Britain should adopt a US initiative to encourage shoppers to use small, local shops, shadow business secretary Chuka Umunna has suggested.
President Barack Obama visited an independent book shop on this year’s “Small Business Saturday”, which has taken place on the first weekend after Thanksgiving in the US since 2010.
Now Mr Umunna has written to credit card giant American Express - which devised and sponsors the initiative - to ask if it could bring it to UK high streets as well.
He has suggested December 7 - the start of the Christmas shopping rush - as part of efforts to revive flagging confidence among small shop owners, with more and more contemplating selling up.
US figures suggest US consumers aware of the promotion, which is heavily plugged in social media and enjoys celebrity support, spent £3.4 billion in small shops on the day this year.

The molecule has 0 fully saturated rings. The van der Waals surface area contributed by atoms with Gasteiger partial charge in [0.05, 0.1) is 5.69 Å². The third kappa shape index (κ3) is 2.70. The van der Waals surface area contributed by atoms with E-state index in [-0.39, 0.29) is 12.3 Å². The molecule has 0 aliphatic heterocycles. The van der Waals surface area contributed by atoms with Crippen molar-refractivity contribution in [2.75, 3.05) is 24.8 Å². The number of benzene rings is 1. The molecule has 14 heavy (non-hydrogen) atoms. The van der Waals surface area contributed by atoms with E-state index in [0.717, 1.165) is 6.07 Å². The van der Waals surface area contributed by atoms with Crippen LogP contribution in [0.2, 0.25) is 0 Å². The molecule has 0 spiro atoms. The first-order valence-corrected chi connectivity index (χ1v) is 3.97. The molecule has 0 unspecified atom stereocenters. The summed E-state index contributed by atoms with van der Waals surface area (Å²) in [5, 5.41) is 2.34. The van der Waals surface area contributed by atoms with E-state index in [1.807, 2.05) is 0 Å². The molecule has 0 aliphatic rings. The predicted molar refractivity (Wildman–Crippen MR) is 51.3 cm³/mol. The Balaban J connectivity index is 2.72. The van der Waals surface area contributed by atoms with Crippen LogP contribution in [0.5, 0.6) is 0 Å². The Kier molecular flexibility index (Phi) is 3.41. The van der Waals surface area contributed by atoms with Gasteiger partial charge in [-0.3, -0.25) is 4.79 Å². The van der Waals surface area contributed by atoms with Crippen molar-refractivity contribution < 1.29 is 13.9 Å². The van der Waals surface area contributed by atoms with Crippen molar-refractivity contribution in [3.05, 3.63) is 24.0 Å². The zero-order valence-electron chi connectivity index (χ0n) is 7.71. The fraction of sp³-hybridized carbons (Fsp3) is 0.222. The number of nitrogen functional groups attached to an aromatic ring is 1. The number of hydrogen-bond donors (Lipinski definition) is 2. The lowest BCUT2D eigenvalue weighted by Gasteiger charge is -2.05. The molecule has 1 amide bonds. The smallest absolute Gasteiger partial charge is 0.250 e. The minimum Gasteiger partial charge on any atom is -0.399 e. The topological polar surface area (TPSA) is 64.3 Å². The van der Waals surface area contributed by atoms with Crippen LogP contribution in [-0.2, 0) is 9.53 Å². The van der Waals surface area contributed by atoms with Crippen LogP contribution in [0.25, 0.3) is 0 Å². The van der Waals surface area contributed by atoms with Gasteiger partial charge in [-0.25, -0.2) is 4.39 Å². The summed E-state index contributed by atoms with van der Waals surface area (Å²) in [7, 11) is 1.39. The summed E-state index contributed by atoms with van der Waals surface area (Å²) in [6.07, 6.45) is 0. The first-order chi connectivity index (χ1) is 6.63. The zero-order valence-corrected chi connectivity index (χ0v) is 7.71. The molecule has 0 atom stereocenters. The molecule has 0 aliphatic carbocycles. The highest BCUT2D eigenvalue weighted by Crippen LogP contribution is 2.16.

But critics complain that it is simply a marketing device for the sponsor.
“We must do more to celebrate the contribution local, small independent businesses make to our economy and encourage people to buy from them,” the shadow business secretary said.
“Small businesses are the lifeblood of our economy, play a hugely important role in our communities and add to the unique character of each locality.
“Establishing a Small Business Saturday in the UK, a concept which has enjoyed considerable success in the US, would provide a small but simple and effective way to celebrate local small businesses and encourage more people to buy from them on one of the busiest shopping days of the year.
“A Small Business Saturday in the UK is something all local authorities, whatever their political persuasion, could support and promote. Labour administrations in Manchester, Birmingham and London are already supporting our national campaign to establish a Small Business Saturday in the UK.”